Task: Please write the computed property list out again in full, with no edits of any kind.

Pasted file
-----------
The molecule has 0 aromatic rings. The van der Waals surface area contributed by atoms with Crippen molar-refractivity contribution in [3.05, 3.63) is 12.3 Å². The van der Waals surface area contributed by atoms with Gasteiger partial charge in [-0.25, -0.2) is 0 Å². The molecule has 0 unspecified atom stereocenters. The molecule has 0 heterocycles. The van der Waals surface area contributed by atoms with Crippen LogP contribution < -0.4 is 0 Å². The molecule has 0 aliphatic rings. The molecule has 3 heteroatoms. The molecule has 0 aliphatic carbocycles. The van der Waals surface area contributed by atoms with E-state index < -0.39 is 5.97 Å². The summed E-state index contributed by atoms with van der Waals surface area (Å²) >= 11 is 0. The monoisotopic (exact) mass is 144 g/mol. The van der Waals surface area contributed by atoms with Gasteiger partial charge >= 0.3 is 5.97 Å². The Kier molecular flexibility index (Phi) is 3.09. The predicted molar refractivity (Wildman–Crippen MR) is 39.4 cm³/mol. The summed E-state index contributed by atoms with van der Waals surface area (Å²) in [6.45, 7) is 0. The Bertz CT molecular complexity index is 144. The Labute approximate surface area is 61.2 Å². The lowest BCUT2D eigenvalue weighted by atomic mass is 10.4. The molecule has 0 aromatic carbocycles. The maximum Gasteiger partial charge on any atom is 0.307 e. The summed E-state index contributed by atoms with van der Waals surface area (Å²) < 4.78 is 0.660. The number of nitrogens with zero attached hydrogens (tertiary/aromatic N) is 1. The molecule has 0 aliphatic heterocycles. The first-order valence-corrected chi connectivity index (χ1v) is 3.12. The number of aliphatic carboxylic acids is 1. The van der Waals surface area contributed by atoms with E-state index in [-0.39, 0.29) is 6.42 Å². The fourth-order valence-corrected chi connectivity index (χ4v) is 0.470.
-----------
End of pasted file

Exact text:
The molecule has 0 aromatic rings. The van der Waals surface area contributed by atoms with Crippen molar-refractivity contribution in [3.05, 3.63) is 12.3 Å². The van der Waals surface area contributed by atoms with Gasteiger partial charge in [-0.25, -0.2) is 0 Å². The molecule has 0 unspecified atom stereocenters. The molecule has 0 heterocycles. The van der Waals surface area contributed by atoms with Crippen LogP contribution < -0.4 is 0 Å². The molecule has 0 aliphatic rings. The molecule has 3 heteroatoms. The molecule has 0 aliphatic carbocycles. The van der Waals surface area contributed by atoms with E-state index < -0.39 is 5.97 Å². The summed E-state index contributed by atoms with van der Waals surface area (Å²) >= 11 is 0. The monoisotopic (exact) mass is 144 g/mol. The van der Waals surface area contributed by atoms with Gasteiger partial charge >= 0.3 is 5.97 Å². The Kier molecular flexibility index (Phi) is 3.09. The predicted molar refractivity (Wildman–Crippen MR) is 39.4 cm³/mol. The summed E-state index contributed by atoms with van der Waals surface area (Å²) in [6.45, 7) is 0. The Bertz CT molecular complexity index is 144. The Labute approximate surface area is 61.2 Å². The lowest BCUT2D eigenvalue weighted by atomic mass is 10.4. The molecule has 0 aromatic carbocycles. The maximum Gasteiger partial charge on any atom is 0.307 e. The summed E-state index contributed by atoms with van der Waals surface area (Å²) < 4.78 is 0.660. The number of nitrogens with zero attached hydrogens (tertiary/aromatic N) is 1. The molecule has 0 aliphatic heterocycles. The first-order valence-corrected chi connectivity index (χ1v) is 3.12. The number of aliphatic carboxylic acids is 1. The van der Waals surface area contributed by atoms with E-state index in [-0.39, 0.29) is 6.42 Å². The fourth-order valence-corrected chi connectivity index (χ4v) is 0.470.